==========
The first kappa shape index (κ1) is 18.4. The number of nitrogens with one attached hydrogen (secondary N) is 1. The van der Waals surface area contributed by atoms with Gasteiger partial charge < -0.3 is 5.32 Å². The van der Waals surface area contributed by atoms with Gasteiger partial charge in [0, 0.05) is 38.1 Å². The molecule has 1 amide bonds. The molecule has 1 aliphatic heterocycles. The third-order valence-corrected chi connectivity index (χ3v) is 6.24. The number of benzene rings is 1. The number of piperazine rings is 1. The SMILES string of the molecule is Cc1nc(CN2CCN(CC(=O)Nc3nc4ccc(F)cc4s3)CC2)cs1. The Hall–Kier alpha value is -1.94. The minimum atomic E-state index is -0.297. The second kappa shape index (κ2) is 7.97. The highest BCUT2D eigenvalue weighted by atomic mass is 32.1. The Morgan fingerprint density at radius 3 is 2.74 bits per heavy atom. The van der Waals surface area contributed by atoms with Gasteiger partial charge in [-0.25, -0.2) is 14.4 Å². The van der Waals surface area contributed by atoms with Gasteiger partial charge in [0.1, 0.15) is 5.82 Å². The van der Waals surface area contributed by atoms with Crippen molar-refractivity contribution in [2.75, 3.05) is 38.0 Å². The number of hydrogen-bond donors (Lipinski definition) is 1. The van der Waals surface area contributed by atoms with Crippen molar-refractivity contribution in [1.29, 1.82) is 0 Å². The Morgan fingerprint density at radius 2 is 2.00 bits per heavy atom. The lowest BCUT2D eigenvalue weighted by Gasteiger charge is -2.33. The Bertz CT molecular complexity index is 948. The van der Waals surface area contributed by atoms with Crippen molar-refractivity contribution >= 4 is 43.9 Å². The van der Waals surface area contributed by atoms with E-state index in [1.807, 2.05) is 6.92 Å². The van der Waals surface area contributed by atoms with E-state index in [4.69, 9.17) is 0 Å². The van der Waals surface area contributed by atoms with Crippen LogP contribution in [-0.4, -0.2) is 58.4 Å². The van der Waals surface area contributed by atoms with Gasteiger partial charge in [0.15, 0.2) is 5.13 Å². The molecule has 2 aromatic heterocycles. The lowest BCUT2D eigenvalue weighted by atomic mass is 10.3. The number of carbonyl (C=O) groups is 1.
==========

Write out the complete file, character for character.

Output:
The first kappa shape index (κ1) is 18.4. The number of nitrogens with one attached hydrogen (secondary N) is 1. The van der Waals surface area contributed by atoms with Gasteiger partial charge < -0.3 is 5.32 Å². The van der Waals surface area contributed by atoms with Gasteiger partial charge in [0, 0.05) is 38.1 Å². The molecule has 1 amide bonds. The molecule has 1 aliphatic heterocycles. The third-order valence-corrected chi connectivity index (χ3v) is 6.24. The number of benzene rings is 1. The number of piperazine rings is 1. The SMILES string of the molecule is Cc1nc(CN2CCN(CC(=O)Nc3nc4ccc(F)cc4s3)CC2)cs1. The Hall–Kier alpha value is -1.94. The minimum atomic E-state index is -0.297. The second kappa shape index (κ2) is 7.97. The highest BCUT2D eigenvalue weighted by atomic mass is 32.1. The Morgan fingerprint density at radius 3 is 2.74 bits per heavy atom. The van der Waals surface area contributed by atoms with Gasteiger partial charge in [-0.25, -0.2) is 14.4 Å². The van der Waals surface area contributed by atoms with Gasteiger partial charge in [0.1, 0.15) is 5.82 Å². The van der Waals surface area contributed by atoms with Crippen molar-refractivity contribution in [2.75, 3.05) is 38.0 Å². The number of hydrogen-bond donors (Lipinski definition) is 1. The van der Waals surface area contributed by atoms with Crippen molar-refractivity contribution in [1.29, 1.82) is 0 Å². The Morgan fingerprint density at radius 2 is 2.00 bits per heavy atom. The lowest BCUT2D eigenvalue weighted by Gasteiger charge is -2.33. The Bertz CT molecular complexity index is 948. The van der Waals surface area contributed by atoms with Crippen molar-refractivity contribution >= 4 is 43.9 Å². The van der Waals surface area contributed by atoms with E-state index in [1.807, 2.05) is 6.92 Å². The van der Waals surface area contributed by atoms with E-state index in [4.69, 9.17) is 0 Å². The van der Waals surface area contributed by atoms with Crippen LogP contribution in [-0.4, -0.2) is 58.4 Å². The van der Waals surface area contributed by atoms with Gasteiger partial charge in [0.15, 0.2) is 5.13 Å². The molecule has 2 aromatic heterocycles. The lowest BCUT2D eigenvalue weighted by atomic mass is 10.3. The number of carbonyl (C=O) groups is 1.